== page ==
Print film is designed for prints (duh).  If you want to share vacation photos with friends, print film is a good way to go.  But if all you want is the occasional print to hang on your wall, slide film gets better color, and you can have "Ilfochrome" prints made from your slides.

Now that you've heard the pros and cons, I'll give you my personal opinion on the issue.  If you're a snapshot camera user, print film is really your only choice.   Slide film, if exposed less-than-perfectly, gives pretty bad results.  You can sweep a lot of mistakes under the rug using print film.  Since the whole goal of snapshot photography is to have fun and not think about the mechanics of taking pictures, print film is the way to go.  However, if you're using an Sea & Sea MotorMarine II, a Nikonos V, or a housed system, you might want to give serious consideration to using slide film.  Sure, you will have technical problems at first, but you can learn your way around those.  In the long run, slide film will give you more pleasing results.   Also, given that you have chosen to go with a more complicated camera system, it's a good bet that you're willing to learn how to use the camera properly, so slide film should not present an insurmountable challenge--as long as you examine your slides critically, recognize the problems, and learn from your mistakes.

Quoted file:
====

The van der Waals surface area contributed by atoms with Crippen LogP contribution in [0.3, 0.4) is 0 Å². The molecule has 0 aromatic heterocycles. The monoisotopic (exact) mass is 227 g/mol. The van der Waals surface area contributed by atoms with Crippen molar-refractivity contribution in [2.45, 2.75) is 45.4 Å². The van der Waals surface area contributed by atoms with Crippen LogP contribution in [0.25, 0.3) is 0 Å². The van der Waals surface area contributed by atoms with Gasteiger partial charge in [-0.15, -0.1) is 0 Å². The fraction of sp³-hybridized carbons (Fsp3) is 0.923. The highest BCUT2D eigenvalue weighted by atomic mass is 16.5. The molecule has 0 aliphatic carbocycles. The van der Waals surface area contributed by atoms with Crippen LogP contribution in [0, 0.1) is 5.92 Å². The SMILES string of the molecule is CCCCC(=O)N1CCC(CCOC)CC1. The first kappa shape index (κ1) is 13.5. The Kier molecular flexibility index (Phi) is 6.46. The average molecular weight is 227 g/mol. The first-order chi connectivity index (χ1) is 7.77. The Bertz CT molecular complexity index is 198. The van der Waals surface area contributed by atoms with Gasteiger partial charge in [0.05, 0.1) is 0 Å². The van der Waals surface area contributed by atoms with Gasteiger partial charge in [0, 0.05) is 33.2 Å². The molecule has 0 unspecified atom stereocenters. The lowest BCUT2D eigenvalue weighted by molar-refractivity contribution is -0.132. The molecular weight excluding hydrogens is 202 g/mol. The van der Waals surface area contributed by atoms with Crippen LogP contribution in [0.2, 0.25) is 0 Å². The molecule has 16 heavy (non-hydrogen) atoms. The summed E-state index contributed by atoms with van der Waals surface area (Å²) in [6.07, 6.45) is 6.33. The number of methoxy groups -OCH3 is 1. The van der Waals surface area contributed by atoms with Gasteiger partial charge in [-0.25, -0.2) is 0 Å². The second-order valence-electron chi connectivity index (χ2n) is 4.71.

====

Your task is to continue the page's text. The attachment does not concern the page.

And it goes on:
Film Brands

Here are a few common print and slide films, and what each one is good for.  The topic of which film brand and type to use is so personal and fractious that I don't want to get into making recommendations.  This table is just my personal take on things.

Film Type Speed Comments Typical Use
Kodak Royal Gold Print 100,200,400 My favorite all-around print film.  Good color saturation, accurate colors, fine grain.  Note that "Gold" film is not the same as "Royal Gold." All-purpose
Fuji Reala Print 100,?? Fuji's answer to Royal Gold.  Colors are a bit off for my taste, but great saturation and grain All-purpose
Agfa Ultra Print 50 Extreme color saturation, very close to slide film. Too green for everyday use, but underwater it works pretty well.  If you shoot macro with print film, this is what I would use. Macro